Reading: Acts Chapter 21
By Pastor Alex
All through the twenty-first chapter of this beautiful book documenting the early church, we see rich fellowship. We see the love of the body of Christ. When Paul and his friends came to Tyre, they sought out the disciples in that city and enjoyed seven days of fellowship (v. 4). We also read here that through the Holy Spirit, the disciples sensed Paul would not be safe in Jerusalem, and so they told him not to go, out of concern for Paul. See the beauty of their farewell! The disciples, along with their wives and all of their kids, followed Paul and his companions out of the city. They closed this time of blessing by kneeling in prayer together (v. 5). In Ptolemais, Paul’s company spent a day with the believers there (v. 7). The group then spent a number of days with Philip the evangelist and his daughters (vv. 8-10). In all of this time, we do not read about Paul or these particular believers preaching the gospel or engaging in public ministry, though perhaps they shared their faith with some. But the main focus seemed to be enjoying fellowship one with another.
I’m sure you can recall times when you have enjoyed fellowship with other Christians that you did not want to break away from. If you’re like me, you can think of many specific moments when Christians have been gathered in various times and places, doing nothing more than “visiting” or enjoying each other’s company, and there seems to be a touch of heaven. You begin to speak about the Lord and edify one another. Perhaps there are tears as the Lord stirs your heart! You think, “This is what the body of Christ is all about,” or, “There is no other place I would rather be right now!” This must have been Paul’s continual experience at this point in time, as he sees the churches God has raised up in various places and enjoys the fellowship of these Spirit-filled brothers and sisters.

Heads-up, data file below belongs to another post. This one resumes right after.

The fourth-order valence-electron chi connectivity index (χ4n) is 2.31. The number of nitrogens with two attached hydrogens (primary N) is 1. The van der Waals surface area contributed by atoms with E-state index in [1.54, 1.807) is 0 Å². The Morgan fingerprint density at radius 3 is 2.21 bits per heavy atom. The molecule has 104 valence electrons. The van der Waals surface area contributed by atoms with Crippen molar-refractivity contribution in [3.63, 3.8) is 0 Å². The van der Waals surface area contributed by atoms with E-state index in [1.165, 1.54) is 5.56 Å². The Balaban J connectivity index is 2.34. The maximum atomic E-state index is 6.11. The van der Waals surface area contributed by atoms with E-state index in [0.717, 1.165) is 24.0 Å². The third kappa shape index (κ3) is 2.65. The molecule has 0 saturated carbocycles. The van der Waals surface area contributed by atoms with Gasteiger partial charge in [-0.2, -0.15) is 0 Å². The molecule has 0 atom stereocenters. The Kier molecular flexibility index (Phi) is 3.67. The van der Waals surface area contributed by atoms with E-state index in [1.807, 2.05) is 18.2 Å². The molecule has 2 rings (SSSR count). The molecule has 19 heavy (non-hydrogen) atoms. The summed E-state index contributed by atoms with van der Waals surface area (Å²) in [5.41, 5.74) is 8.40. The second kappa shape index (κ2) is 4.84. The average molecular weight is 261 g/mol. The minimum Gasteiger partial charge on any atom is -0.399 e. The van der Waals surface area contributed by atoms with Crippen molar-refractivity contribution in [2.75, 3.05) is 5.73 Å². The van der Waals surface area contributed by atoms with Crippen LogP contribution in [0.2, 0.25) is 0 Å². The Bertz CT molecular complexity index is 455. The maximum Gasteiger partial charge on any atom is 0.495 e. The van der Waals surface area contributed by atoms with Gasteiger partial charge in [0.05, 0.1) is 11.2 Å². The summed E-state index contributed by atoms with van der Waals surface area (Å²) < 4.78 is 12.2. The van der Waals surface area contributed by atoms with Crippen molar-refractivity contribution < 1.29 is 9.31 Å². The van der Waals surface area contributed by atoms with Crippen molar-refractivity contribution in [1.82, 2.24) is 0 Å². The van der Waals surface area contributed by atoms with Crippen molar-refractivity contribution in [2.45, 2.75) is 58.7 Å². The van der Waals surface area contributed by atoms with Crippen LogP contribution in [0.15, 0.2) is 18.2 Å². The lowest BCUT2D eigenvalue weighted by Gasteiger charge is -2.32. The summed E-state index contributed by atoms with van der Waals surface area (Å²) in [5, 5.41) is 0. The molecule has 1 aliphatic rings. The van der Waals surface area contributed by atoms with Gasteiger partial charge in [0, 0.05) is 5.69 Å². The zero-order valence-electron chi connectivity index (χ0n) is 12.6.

Suddenly, Agabus comes and prophesies Paul’s persecution and imprisonment. All the disciples love Paul so dearly that they beg him not to go to Jerusalem. After all, why would they want Paul to be in danger? Why should their rich fellowship by interrupted? No wonder they wept.
But then a higher love enters the scene. “Then Paul answered, ‘What are you doing, weeping and breaking my heart? For I am ready not only to be bound, but even to die at Jerusalem for the name of the Lord Jesus’” (v. 13). Paul confesses that this weeping of the brothers and sisters he cherished so much was breaking his heart. But Paul was driven and constrained by a love greater love, the supreme love, a love for Jesus Himself. Paul loved Jesus so much that his own life and even the loving fellowship of believers was worth surrendering in order to follow Christ without compromise, to know the fellowship of His sufferings. This is the love that controlled Paul’s heart, the same love that had purchased Paul with a price.
Are you and I living for this supreme love? What takes priority in our lives? What is the highest factor determining the trajectory of our future and the decisions we must make? Though our love as believers is so precious, and safety is important, I pray it is the supreme love for Jesus that compels us.